It used to be a nice place
Somehow, without anyone noticing
It became a soap opera with a good wine list.
Double shifting due to the new kid
double fisting at the bar after his first paycheck,
My aching feet and complaining knees support an
invisible willingness to clear plates and fill
water glasses with a smile.
In the few quiet moments while
they chew, sip, and nod I lean
against the oak bar and observe
eyes bounce from table to table like errant
ping pong balls.
Some put on their church clothes
Spend too much on food they can’t pronounce and don’t appreciate,
trying to convince themselves they aren’t Ralph and Alice.
But they are. Even quality tailoring
can’t hide that.
Some travel in packs, teeth glistening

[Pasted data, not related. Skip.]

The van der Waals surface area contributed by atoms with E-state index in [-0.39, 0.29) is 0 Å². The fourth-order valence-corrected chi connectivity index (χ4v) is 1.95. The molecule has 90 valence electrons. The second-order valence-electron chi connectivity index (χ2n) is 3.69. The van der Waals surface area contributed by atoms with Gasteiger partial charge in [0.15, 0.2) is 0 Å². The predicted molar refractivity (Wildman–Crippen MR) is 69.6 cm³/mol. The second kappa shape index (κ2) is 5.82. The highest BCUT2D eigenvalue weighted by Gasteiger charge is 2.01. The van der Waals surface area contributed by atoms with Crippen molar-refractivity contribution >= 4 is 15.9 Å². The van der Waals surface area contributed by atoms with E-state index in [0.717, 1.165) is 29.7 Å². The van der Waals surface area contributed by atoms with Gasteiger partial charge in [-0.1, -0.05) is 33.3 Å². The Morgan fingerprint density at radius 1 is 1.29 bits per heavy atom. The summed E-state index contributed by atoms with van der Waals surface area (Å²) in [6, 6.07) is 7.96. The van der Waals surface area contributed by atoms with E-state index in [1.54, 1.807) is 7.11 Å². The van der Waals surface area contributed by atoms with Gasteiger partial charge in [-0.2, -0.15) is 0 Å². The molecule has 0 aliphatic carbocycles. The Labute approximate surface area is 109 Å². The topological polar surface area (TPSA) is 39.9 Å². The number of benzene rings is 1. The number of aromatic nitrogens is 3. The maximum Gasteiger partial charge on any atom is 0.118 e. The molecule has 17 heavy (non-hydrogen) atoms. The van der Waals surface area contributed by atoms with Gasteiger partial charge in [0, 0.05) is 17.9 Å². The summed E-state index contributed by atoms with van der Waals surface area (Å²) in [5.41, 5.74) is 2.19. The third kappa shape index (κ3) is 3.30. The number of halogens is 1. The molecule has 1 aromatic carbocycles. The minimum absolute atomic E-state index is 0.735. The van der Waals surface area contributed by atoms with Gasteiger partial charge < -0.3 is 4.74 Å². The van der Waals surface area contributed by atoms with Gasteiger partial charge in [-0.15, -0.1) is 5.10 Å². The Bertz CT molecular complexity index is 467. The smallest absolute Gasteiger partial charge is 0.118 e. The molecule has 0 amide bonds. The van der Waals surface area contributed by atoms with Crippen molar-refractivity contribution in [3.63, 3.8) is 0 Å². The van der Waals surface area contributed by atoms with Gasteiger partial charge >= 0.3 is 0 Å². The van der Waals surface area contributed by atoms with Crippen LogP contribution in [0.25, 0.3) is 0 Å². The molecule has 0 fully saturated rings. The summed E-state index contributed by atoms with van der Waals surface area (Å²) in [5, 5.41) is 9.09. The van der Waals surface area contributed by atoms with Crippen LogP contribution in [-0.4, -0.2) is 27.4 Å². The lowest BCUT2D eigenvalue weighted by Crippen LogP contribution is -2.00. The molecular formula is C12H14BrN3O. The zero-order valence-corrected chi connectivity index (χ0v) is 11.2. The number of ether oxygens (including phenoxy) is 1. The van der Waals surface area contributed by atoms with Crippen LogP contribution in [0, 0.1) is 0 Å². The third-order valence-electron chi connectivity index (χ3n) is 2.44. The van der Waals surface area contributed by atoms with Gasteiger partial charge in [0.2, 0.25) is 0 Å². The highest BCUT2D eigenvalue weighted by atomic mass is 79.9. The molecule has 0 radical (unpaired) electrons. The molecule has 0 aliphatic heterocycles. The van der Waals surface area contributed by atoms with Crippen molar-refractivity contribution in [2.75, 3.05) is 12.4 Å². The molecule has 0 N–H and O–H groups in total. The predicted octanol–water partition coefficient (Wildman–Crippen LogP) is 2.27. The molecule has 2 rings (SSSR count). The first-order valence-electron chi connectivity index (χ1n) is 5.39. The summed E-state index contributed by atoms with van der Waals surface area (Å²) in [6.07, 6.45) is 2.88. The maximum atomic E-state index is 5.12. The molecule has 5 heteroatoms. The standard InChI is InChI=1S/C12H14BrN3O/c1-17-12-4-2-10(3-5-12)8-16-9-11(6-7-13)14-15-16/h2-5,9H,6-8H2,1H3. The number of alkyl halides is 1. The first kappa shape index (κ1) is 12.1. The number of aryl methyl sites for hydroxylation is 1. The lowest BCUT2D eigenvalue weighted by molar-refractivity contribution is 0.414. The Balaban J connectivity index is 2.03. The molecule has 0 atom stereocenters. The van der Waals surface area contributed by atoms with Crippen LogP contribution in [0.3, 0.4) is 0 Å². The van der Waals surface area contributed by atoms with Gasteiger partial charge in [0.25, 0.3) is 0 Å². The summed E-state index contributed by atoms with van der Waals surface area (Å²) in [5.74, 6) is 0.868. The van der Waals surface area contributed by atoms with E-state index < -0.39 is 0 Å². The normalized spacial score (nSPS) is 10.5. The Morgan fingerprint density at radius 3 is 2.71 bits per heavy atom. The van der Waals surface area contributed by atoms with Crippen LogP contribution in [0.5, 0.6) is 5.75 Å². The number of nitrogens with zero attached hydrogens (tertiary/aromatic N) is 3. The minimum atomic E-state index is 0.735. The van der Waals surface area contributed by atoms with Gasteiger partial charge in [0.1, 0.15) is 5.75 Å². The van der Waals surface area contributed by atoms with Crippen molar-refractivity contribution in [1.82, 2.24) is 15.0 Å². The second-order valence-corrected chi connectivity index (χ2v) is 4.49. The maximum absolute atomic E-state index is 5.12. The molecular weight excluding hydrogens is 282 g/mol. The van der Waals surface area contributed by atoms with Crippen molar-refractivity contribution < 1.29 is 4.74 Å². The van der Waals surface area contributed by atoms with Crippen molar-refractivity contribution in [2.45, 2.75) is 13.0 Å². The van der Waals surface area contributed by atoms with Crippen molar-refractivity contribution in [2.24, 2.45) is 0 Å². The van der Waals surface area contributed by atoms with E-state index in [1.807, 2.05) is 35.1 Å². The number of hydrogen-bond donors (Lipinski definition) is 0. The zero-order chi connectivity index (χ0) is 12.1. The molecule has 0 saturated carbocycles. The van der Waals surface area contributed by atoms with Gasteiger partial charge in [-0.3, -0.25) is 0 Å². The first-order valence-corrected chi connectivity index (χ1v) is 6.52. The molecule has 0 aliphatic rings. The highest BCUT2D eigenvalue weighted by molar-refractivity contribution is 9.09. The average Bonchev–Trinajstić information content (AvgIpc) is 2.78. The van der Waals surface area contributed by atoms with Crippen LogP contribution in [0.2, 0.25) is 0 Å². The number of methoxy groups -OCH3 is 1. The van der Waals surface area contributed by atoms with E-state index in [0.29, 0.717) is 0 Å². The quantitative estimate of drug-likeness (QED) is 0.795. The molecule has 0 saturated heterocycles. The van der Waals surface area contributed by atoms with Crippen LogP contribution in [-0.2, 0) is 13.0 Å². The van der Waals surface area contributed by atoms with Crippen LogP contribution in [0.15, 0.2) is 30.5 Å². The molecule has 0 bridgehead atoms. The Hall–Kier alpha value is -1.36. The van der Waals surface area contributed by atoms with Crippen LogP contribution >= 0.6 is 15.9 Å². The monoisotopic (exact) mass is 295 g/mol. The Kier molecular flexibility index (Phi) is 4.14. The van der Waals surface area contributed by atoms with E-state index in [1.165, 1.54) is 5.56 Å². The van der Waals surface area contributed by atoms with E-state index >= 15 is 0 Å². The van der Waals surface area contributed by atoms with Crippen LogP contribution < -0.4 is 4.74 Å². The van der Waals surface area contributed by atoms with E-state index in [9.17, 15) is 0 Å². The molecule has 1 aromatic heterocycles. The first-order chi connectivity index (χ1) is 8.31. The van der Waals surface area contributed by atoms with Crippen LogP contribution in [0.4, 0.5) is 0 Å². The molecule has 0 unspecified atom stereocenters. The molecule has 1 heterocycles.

armoured in tafeta, rousching, designer denim, and satin pumps
convinced they are doing battle with someone other than themselves.
They arrive as warriors, and
go home slaves.
Table, booth, or bar
it makes no difference.
Everyone that walks through the door
feels like a movie star because
it’s our job to make them feel that way.
When the chairs are up, the floors
glisten with mop streaks and the bleach
in the air stings my eyes.
I will go fetch Lisa the sous chef, from the kitchen.
Hand in hand, we catch the last train home
Our pockets fat with 15% of the dreams
the dreamers dreamed tonight.